Python

Remove Duplicates From a Python List

The list data structure is quite popular among the Python programmers and users. Sometimes, the users encounter duplicate values in the list and find themselves unable to remove them. If so, then this guide is meant for you. Within this guide, we will be discussing several methods to remove duplicate values from a list data structure. Let’s have a fresh look.

Method 01: Naïve

Start by opening the terminal shell with “Ctrl+Alt+T”. Make a new Python file with the “touch” instruction. The file “dup.py” will be opened using the “GNU Nano” editor command:

$ touch dup.py

$ Nano dup.py

After opening the file in Nano editor, add the Python support at the start of it. The integer type list has been initialized, with some of its values being repeated. The print statement has been displaying the list by converting its value to a string type. Another empty list, “Arr”, has been initialized. The “for” loop will be used to simply put the first occurrence of a list value and add it to the new list “Arr” using the “append” function. The newly made list will be printed out:

    #! /usr/bin/python3

    List = [1, 4, 6, 7, 10, 2, 1, 4, 3]

    Arr = []

    For i in List

    If I not in Arr :

    Arr.append()

    Print(“ The list after update: “ + str(Arr))

Upon running the Python file, the terminal has been displayed by the original list and the new one with no duplicates in it:

$ python3 dup.py

Method 02: List Comprehension

The list comprehension method is quite similar to the naïve method. The only change is the position of using the append method, “for” loop and “if” statement in it. Open the same file “dup.py” to update its code. The list comprehension method is shown as the mix of “for” loop and “if” statement with the append() function. The rest of the code is the same:

    #! /usr/bin/python3

    List = [1, 4, 6, 7, 10, 2, 1, 4, 3]

    Print(“ The list before update: “ + str(List))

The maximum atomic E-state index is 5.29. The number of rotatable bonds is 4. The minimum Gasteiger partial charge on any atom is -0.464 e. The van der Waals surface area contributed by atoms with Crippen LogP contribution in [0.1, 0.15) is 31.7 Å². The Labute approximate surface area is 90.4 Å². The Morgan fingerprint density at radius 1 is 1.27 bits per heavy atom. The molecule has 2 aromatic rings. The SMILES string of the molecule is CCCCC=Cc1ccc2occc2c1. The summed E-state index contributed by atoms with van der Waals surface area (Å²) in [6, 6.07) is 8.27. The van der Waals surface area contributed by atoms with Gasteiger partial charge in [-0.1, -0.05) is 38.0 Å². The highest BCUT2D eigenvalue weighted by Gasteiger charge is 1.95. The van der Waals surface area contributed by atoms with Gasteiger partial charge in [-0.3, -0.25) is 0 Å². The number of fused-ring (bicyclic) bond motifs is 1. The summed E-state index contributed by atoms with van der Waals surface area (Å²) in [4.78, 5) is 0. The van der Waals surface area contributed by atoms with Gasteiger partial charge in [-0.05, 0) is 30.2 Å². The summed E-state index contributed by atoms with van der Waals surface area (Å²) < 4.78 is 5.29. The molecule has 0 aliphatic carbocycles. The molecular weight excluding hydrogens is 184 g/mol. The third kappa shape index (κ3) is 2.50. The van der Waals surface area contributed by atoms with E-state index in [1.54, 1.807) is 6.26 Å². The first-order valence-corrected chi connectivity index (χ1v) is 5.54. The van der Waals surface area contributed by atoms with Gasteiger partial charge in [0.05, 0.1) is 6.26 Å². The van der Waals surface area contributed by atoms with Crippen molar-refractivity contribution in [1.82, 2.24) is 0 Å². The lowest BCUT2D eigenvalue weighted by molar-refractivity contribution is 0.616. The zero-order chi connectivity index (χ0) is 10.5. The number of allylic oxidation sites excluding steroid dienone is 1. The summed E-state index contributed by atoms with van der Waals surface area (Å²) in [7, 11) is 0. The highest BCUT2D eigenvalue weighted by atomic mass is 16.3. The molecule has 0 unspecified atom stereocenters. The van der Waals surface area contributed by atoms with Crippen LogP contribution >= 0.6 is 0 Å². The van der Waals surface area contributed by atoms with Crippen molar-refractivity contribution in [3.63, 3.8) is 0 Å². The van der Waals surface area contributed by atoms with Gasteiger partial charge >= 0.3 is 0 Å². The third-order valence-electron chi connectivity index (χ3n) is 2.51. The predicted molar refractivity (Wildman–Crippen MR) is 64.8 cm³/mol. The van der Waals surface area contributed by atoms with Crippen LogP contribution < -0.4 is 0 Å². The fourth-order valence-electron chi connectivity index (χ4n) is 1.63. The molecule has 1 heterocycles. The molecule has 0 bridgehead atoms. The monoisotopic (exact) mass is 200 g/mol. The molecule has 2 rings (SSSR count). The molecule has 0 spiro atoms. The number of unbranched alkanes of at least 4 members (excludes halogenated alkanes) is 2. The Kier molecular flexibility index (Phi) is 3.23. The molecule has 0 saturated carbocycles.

Arr = []

    [Arr.append() for i in List if i not in Arr ]:

    Print(“ The list after update: “ + str(Arr))

After executing the Python file, we have the expected result, i.e., the original list and updated the new list:

$ python3 dup.py

Method 03: Enumerate With List Comprehension

You can utilize the enumerate function within the list comprehension to avoid duplicates in the list. Simply open the file “dup.py”, and add the enumerate method within the list comprehension line between the “for” loop. Both the old list and the updated list with no duplicates will be displayed on the shell with the use of the “print” statement in the code:

    #! /usr/bin/python3

    List = [“L”, “I”, “n”, “u”, “x”, “L”, “n”]

    Print(“ The list before update: “ + str(List))

    Arr = [I for n, I in enumerate(List) if I not in List[:n]]

    Print(“ The list after update: “ + str(Arr))

The file has been executed, and the result has displayed the original list first, then the updated new list that has no duplicate values. The enumerate function also ordered the list:

$ python3 dup.py

Example 04: Set() Function

The set() function is quite known to remove duplicates from the list. It removes the duplicates but changes the order of a list on its own. So, open the file dup.py and add the list initialization. The original list has been printed out. Then, we have used the “set()” method on “List” to remove duplicates and again convert the remaining ones into a list. The resultant list has been updated and displayed on the shell again:

    #! /usr/bin/python3

    List = [“L”, “I”, “n”, “u”, “x”, “L”, “n”]

    Print(“ The list before update: “ + str(List))

    List = list(set(List))

    Print(“ The list after update: “ + str(List))

Upon running the Python file, the original list and then, the updated one has been displayed.

$ python3 dup.py

Method 05: Collections.OrderedDict

The module collections can also be used for this purpose. Simply import the OrderedDict package from the “collections” library. Initialize the list and print it. A new variable, “Arr”, is used to get the list generated by the “Ordered.Dict.fromkeys()” method and bypassing the original list in it. The newly created list variable will be displayed:

    #! /usr/bin/python3

    From collections import OrderedDict

    List = [“L”, “I”, “n”, “u”, “x”, “L”, “n”]

    Print(“ The list before update: “ + str(List))

    Arr = list(OrderedDict.fromkeys(List))

    Print(“ The list after update: “ + str(Arr))

The execution shows the expected result. The first list is the original one, and the second one is the updated list with no duplicates in it:

$ python3 dup.py

Conclusion:

This article presented several methods to remove duplicates from the list, i.e., list comprehension, set() functions, enumerate, collections.OrderedDict package import. We hope this guide will help you at its best, and please check out Linux Hint for more informative articles.

About the author

Kalsoom Bibi

Hello, I am a freelance writer and usually write for Linux and other technology related content